Grants underline ability to partner with industry
The University of Adelaide has been awarded $1,405,458 in linkage grants by the Australian Research Council (ARC) to undertake two projects that aim to reduce the uncertainties of capturing and storing CO₂ and to create a new class of optical fibre that will enable the future quantum internet.
The ARC’s Linkage Program promotes national and international research partnerships between researchers and business, industry, community organisations and other publicly funded research agencies. The latest grants announced are outcomes of the Linkage Projects Round 1 for 2022.
“I congratulate our experts on securing funding for their important projects,” said Professor Anton Middelberg, Deputy Vice-Chancellor (Research), the University of Adelaide.
“These ARC grants will enable our experts, in partnership with industry and government to undertake valuable work that will benefit society in the essential areas of environmental sustainability and sovereign capability. They both demonstrate how research and innovation are enabling creative solutions to complex, global challenges.”
The two projects led by experts from the University in this round are as follows:
Professor Simon Holford from the School of Physics, Chemistry and Earth Sciences, will lead a team that will undertake multiscale geomechanical modelling of basin-scale CO₂ storage. The project has received $506,554 from the ARC.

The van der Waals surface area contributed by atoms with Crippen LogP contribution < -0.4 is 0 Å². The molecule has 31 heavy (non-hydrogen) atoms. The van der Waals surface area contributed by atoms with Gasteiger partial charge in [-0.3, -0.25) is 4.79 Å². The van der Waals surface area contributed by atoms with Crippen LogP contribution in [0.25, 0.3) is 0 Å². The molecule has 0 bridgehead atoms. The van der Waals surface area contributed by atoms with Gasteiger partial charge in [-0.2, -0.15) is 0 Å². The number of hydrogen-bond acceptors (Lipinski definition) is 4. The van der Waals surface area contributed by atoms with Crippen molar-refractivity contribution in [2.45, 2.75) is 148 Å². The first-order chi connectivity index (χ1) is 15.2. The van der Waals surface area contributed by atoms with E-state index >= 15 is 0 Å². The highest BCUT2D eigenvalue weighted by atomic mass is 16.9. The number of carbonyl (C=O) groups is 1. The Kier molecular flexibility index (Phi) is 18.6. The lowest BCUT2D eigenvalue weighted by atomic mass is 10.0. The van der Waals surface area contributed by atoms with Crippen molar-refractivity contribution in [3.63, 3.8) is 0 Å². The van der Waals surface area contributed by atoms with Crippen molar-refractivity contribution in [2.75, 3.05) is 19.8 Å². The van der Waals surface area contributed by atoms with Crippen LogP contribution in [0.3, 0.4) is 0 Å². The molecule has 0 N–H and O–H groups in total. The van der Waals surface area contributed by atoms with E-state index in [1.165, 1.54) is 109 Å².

This project aims to develop innovative geomechanical models that will show the potential for reservoir deformation, including induced seismic activity, during storage of CO₂. This will help identify storage locations at low risk of deformation and CO₂ leakage in regions where little data exists. The project will examine the technical and commercial viability of CO₂ storage in Australia’s Cooper-Eromanga basins. It aims to reduce geomechanical uncertainties that are a barrier to the global need to upscale carbon capture and storage.
“These ARC grants will enable our experts, in partnership with industry and government to undertake valuable work that will benefit society in the essential areas of environmental sustainability and sovereign capability."Professor Anton Middelberg, Deputy Vice-Chancellor (Research), the University of Adelaide.
Professor Heike Ebendorff-Heidepriem from the School of Physics, Chemistry and Earth Sciences is Deputy Director of the University of Adelaide’s Institute for Photonics and Advanced Sensing, Director of the Optofab Adelaide Hub at the Australian National Fabrication Facility. She holds a South Australian Government Future Industry Making Fellowship. Her team will look at ultra-low-loss fluoride glass optical fibres for the future quantum internet. The project has received $898,904. Other team members include Professor David Ottaway, Dr Erik Schartner and Dr Ori Henderson-Sapir.
Currently transmission loss of silica optical fibres limits the capacity of the global internet. Fluoride glass overcomes this limitation and will enable the future quantum internet to become a reality. The project is developing solutions to enable commercial-scale manufacturing of these fibres. The team will develop innovative fibre fabrication methods optimised for space manufacturing. Benefits of the project will include enhanced internet capacity with lower energy requirements, and opportunities for sovereign capability in fluoride fibre fabrication in Australia.
Details of the ARC funding announcement can be found here.
Crispin Savage, Manager, Media and News, The University of Adelaide. Mobile: +61 (0)481 912 465.